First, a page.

Nature Notes

Vol. VI July 1st, 1928 Summer Season No. 1


The National Park Service Act passed by Congress in 1916 was primarily for the creation of a protective bureau.

First it stated that the National Parks must be administered so as to conserve their natural and historical objects, and their wild life. Strict enforcement of rules prohibiting the keeping of dogs and cats along with complete Federal control of game have shown satisfactory results. A few years ago deer and bear were not often seen in Mount Rainier National Park, but now are more abundant and often seen. One reason for this is that constant protection has served to partially remove the fear of man from these wild animals.

It is the policy of the National Park Service to preserve all animals native to a park, but to regulate the number of predatory animals to a point consistent with the number of animals they prey upon. If a large number of deer are to be had, Cougar cannot be too plentiful. Predatory animals tend to increase in a region where their food becomes more plentiful and some check on these may be necessary. On the other hand, the entire destriction of such animals may cause an increase of the animals they prey upon to a point in excess of their natural food supply. Deep forest cover, rough topography, and plentiful food supply serve to make these problems of animal balance less acute in Mount Rainier National Park. Deep winter snows have made a problem of food supply for the deer of the park and caused the deer to wander beyond the confines of the park in winter. This problem has been largely met by making townships adjacent to the park game sanctuaries.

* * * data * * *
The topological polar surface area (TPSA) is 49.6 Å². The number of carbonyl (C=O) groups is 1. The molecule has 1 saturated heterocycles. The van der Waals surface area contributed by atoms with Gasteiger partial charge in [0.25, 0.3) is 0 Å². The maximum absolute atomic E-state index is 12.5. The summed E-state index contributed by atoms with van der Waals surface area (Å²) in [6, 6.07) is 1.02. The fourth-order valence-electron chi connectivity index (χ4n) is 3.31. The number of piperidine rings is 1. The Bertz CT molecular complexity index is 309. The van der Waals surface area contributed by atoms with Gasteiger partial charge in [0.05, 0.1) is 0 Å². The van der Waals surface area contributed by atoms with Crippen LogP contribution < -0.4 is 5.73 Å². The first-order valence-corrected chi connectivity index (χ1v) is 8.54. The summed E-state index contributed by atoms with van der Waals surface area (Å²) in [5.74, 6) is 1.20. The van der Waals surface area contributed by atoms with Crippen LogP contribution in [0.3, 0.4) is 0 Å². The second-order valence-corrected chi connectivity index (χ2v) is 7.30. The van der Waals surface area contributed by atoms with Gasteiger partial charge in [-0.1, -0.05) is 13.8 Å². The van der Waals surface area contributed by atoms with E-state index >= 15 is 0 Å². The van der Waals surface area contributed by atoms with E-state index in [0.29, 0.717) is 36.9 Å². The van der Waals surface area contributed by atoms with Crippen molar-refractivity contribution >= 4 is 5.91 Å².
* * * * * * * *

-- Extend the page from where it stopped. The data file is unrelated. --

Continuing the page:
It took many centuries for man to learn to recognize and respect the rights of his fellowman. Especially was this true if his fellowman was of another race or a lower civilization, but it is only in recent years that man began to recognize that the animals immediately below him in the zoological scale are also entitled to some rights and are endowed with temperaments and personalities. It is indeed high time for man to know animals better and to treat them better. They are entitled to a square deal just as helpless children are. The only acquaintance some men have with wild animals, the only view they get of them is the view of the sight of the end of a gun, and the only real interest they have in animals is a fear that they will not hold out as targets as long as their ammunition does.

There has grown up in recent years a new school of sportsmen who believe in the, "Wild Animal Bill of Rights", and who believe that it is time for us to turn over a new leaf in a more just and humane treatment of our wild animals. This school of sportsmen carry a camera instead of a gun. They follow the animal into his native habitat, they study his individual characteristics; but theirs is not a selfish motive. The leave him for others to observe and enjoy, they leave no trail of destruction behind them nd they return from the hunt conscience free and acquire a craft more skillful than that of the gun hunter.

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